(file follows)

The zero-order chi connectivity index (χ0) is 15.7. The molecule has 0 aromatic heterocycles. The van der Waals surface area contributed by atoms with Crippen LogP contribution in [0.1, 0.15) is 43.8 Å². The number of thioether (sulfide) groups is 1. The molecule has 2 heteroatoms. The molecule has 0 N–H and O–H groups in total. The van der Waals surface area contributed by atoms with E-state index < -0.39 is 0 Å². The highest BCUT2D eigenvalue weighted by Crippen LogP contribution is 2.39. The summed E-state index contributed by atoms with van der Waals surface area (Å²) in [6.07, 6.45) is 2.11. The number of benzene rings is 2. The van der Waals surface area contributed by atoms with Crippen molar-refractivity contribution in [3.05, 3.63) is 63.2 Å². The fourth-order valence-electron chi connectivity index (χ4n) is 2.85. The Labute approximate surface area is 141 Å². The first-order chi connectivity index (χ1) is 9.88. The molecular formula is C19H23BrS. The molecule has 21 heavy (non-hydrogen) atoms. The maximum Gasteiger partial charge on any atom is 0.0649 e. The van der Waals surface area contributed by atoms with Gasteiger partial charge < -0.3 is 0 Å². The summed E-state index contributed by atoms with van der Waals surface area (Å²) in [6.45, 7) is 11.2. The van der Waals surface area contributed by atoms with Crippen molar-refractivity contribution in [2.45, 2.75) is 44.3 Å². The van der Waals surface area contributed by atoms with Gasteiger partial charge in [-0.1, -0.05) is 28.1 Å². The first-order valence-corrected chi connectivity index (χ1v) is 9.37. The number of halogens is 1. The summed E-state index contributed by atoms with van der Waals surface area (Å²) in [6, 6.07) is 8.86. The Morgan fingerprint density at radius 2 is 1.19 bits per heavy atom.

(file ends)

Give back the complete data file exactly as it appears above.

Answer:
The zero-order chi connectivity index (χ0) is 15.7. The molecule has 0 aromatic heterocycles. The van der Waals surface area contributed by atoms with Crippen LogP contribution in [0.1, 0.15) is 43.8 Å². The number of thioether (sulfide) groups is 1. The molecule has 2 heteroatoms. The molecule has 0 N–H and O–H groups in total. The van der Waals surface area contributed by atoms with E-state index < -0.39 is 0 Å². The highest BCUT2D eigenvalue weighted by Crippen LogP contribution is 2.39. The summed E-state index contributed by atoms with van der Waals surface area (Å²) in [6.07, 6.45) is 2.11. The number of benzene rings is 2. The van der Waals surface area contributed by atoms with Crippen molar-refractivity contribution in [3.05, 3.63) is 63.2 Å². The fourth-order valence-electron chi connectivity index (χ4n) is 2.85. The Labute approximate surface area is 141 Å². The first-order chi connectivity index (χ1) is 9.88. The molecular formula is C19H23BrS. The molecule has 21 heavy (non-hydrogen) atoms. The maximum Gasteiger partial charge on any atom is 0.0649 e. The van der Waals surface area contributed by atoms with Gasteiger partial charge < -0.3 is 0 Å². The summed E-state index contributed by atoms with van der Waals surface area (Å²) in [6.45, 7) is 11.2. The van der Waals surface area contributed by atoms with Crippen molar-refractivity contribution in [2.45, 2.75) is 44.3 Å². The van der Waals surface area contributed by atoms with Gasteiger partial charge in [-0.1, -0.05) is 28.1 Å². The first-order valence-corrected chi connectivity index (χ1v) is 9.37. The number of halogens is 1. The summed E-state index contributed by atoms with van der Waals surface area (Å²) in [6, 6.07) is 8.86. The Morgan fingerprint density at radius 2 is 1.19 bits per heavy atom.